Christmas cheer – with no FBT fear –November 2013

With the year steadily making its way towards the festive period, businesses that are turning their attention to end-of-year celebrations will need to keep in mind the tax implications of throwing a Christmas party or handing over gifts to staff. Of course there’s nothing wrong with getting into the yuletide spirit, but business owners should make sure that while doing so, adverse tax outcomes are minimized.

As with any benefit that a business provides to staff that is outside the safe definition of “salary”, the question of whether it is a (taxable) fringe benefit or not will need to be addressed.

The Tax Office states that there are no different FBT rules that apply to Christmas entertainment, which can certainly come under the “minor benefits” umbrella. A minor benefit will be FBT-exempt where, broadly, the benefit is less than $300 per person and provided on an infrequent and irregular basis.

The FBT law allows however (perhaps getting into the spirit of the season) for the minor benefits threshold to apply to each benefit provided, not to a total value of “associated benefits”.

So if, as a generous employer, you put on a barbecue and hand out gifts, the meal and the gift are considered separately for FBT purposes. If each is less than $300, they are both generally FBT-free.

It is worth noting however that as such minor benefits are exempt from FBT, a business cannot then claim such expenses as a tax deduction, nor can claims be made for any goods and services tax (GST) credits that arise from making these “supplies”.

Where such costs do fall under the FBT regime, an employer’s liability is calculated at 46.5% of the grossed-up “taxable value” (or 47% after April 1, 2014, as an effect of the Medicare levy increase) of the benefit provided. Determining the value (for FBT liability calculations) of “entertainment” expenses can be through the “actual” expenses method (which is the default option) or a business can elect for two other options:

The “50/50 split” method — where the taxable value is equal to half of the total food and drink expenditure relating to employees and their associates as well as third parties (eg clients)

The “12 week register” method — based on the percentage of food and drink entertainment through a register that is maintained for a representative period (in this case, as the name suggests, 12 weeks).

In a practical sense, the 50/50 split method can avoid additional administration, however the latter may be preferred where third party entertaining predominantly exceeds staff entertainment. Consult this office for the best option for your situation.

Note that expenditure in relation to meal entertainment is specifically excluded from having to be reported on an employee’s payment summary as a “reportable fringe benefit”.

Minimising your Christmas party FBT impost

Structuring your Christmas celebrations in a way that makes sure you play Santa under the “minor benefits” banner will be well worthwhile.

The safest option for a business to steer clear of FBT liabilities would be to hold the Christmas party on the business premises on a working day, as providing meal entertainment to employees (and also bona fide clients) will be FBT free.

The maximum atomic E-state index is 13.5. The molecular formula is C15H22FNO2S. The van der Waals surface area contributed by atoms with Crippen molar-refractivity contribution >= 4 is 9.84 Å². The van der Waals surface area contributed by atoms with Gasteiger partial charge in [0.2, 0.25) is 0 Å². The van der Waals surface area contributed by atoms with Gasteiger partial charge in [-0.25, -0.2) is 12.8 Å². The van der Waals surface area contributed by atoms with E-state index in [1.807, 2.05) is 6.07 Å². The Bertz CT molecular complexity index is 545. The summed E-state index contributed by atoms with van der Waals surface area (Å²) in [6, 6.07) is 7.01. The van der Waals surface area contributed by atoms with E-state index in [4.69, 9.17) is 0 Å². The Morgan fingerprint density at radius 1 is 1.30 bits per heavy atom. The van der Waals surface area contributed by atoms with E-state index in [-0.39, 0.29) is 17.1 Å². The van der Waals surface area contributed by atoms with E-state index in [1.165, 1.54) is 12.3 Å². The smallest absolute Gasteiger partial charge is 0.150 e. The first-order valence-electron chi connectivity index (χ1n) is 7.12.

If partners and families of employees attend (known as “associates”) their FBT-free status is maintained if the benefit provided to each person is less than the minor benefits limit of $300.

And if the party is held off-premises, and everyone attends the work function at a pub or restaurant, the $300 limit applies to both employees and associates, with anything over subject to a liability based on a taxable value calculated by one of the methods referred to above.

If entertainment is held off-premises, here is an added cautionary tip regarding the FBT implications for travel expenses such as staff taking taxis. For an employer thinking of paying for this travel option, the important consideration in regard to this will be venue.

If the taxi travel is from home to an entertainment venue (that is not the workplace) and home again, the FBT law will include the cost of the ride as part of the entertainment and deem that it is to be included in the cost-per-head total (that is, it counts towards the $300 minor benefit limit).

But if the cab drives from home to a function held at the workplace, and/or from the workplace back to home after the festivities, the taxi fare is exempt from FBT.

DISCLAIMER:All information provided in this publication is of a general nature only and is not personal financial or investment advice. It does not take into account your particular objectives and circumstances. No person should act on the basis of this information without first obtaining and following the advice of a suitably qualified professional advisor. To the fullest extent permitted by law, no person involved in producing, distributing or providing the information in this publication (including Taxpayers Australia Incorporated, each of its directors, councilors, employees and contractors and the editors or authors of the information) will be liable in any way for any loss or damage suffered by any person through the use of or access to this information. The Copyright is owned exclusively by Taxpayers Australia Inc (ABN 96 075 950 284).